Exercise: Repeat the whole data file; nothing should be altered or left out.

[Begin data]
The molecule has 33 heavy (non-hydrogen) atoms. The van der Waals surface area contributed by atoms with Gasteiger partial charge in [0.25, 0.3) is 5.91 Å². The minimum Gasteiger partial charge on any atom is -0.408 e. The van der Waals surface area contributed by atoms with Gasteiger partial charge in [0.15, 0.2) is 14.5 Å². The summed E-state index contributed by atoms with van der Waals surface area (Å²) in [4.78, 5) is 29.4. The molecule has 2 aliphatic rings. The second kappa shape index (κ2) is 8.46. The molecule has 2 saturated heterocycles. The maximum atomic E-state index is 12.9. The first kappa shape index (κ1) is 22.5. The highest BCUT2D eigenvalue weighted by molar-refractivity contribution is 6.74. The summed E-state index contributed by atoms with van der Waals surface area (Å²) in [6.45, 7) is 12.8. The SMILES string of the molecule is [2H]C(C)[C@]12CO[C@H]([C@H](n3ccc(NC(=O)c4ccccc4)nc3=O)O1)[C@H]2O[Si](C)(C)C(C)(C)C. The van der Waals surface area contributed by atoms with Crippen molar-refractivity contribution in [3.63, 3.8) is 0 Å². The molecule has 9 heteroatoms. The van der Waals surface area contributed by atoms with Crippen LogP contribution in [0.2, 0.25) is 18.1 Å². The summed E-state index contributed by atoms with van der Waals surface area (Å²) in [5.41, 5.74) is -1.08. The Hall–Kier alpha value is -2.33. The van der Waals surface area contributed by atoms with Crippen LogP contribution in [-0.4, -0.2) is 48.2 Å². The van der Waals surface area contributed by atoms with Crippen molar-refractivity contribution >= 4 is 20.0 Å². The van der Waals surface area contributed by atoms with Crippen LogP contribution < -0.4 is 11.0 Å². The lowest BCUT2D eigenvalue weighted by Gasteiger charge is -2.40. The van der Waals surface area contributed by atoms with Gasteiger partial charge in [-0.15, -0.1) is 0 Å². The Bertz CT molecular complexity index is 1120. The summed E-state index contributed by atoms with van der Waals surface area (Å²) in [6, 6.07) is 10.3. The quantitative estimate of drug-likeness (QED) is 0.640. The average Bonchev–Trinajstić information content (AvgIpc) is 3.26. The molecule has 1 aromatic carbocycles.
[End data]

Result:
The molecule has 33 heavy (non-hydrogen) atoms. The van der Waals surface area contributed by atoms with Gasteiger partial charge in [0.25, 0.3) is 5.91 Å². The minimum Gasteiger partial charge on any atom is -0.408 e. The van der Waals surface area contributed by atoms with Gasteiger partial charge in [0.15, 0.2) is 14.5 Å². The summed E-state index contributed by atoms with van der Waals surface area (Å²) in [4.78, 5) is 29.4. The molecule has 2 aliphatic rings. The second kappa shape index (κ2) is 8.46. The molecule has 2 saturated heterocycles. The maximum atomic E-state index is 12.9. The first kappa shape index (κ1) is 22.5. The highest BCUT2D eigenvalue weighted by molar-refractivity contribution is 6.74. The summed E-state index contributed by atoms with van der Waals surface area (Å²) in [6.45, 7) is 12.8. The SMILES string of the molecule is [2H]C(C)[C@]12CO[C@H]([C@H](n3ccc(NC(=O)c4ccccc4)nc3=O)O1)[C@H]2O[Si](C)(C)C(C)(C)C. The van der Waals surface area contributed by atoms with Crippen molar-refractivity contribution in [3.63, 3.8) is 0 Å². The molecule has 9 heteroatoms. The van der Waals surface area contributed by atoms with Crippen LogP contribution in [0.2, 0.25) is 18.1 Å². The summed E-state index contributed by atoms with van der Waals surface area (Å²) in [5.41, 5.74) is -1.08. The Hall–Kier alpha value is -2.33. The van der Waals surface area contributed by atoms with Crippen LogP contribution in [-0.4, -0.2) is 48.2 Å². The van der Waals surface area contributed by atoms with Crippen molar-refractivity contribution >= 4 is 20.0 Å². The van der Waals surface area contributed by atoms with Crippen LogP contribution < -0.4 is 11.0 Å². The lowest BCUT2D eigenvalue weighted by Gasteiger charge is -2.40. The van der Waals surface area contributed by atoms with Gasteiger partial charge in [-0.15, -0.1) is 0 Å². The Bertz CT molecular complexity index is 1120. The summed E-state index contributed by atoms with van der Waals surface area (Å²) in [6, 6.07) is 10.3. The quantitative estimate of drug-likeness (QED) is 0.640. The average Bonchev–Trinajstić information content (AvgIpc) is 3.26. The molecule has 1 aromatic carbocycles.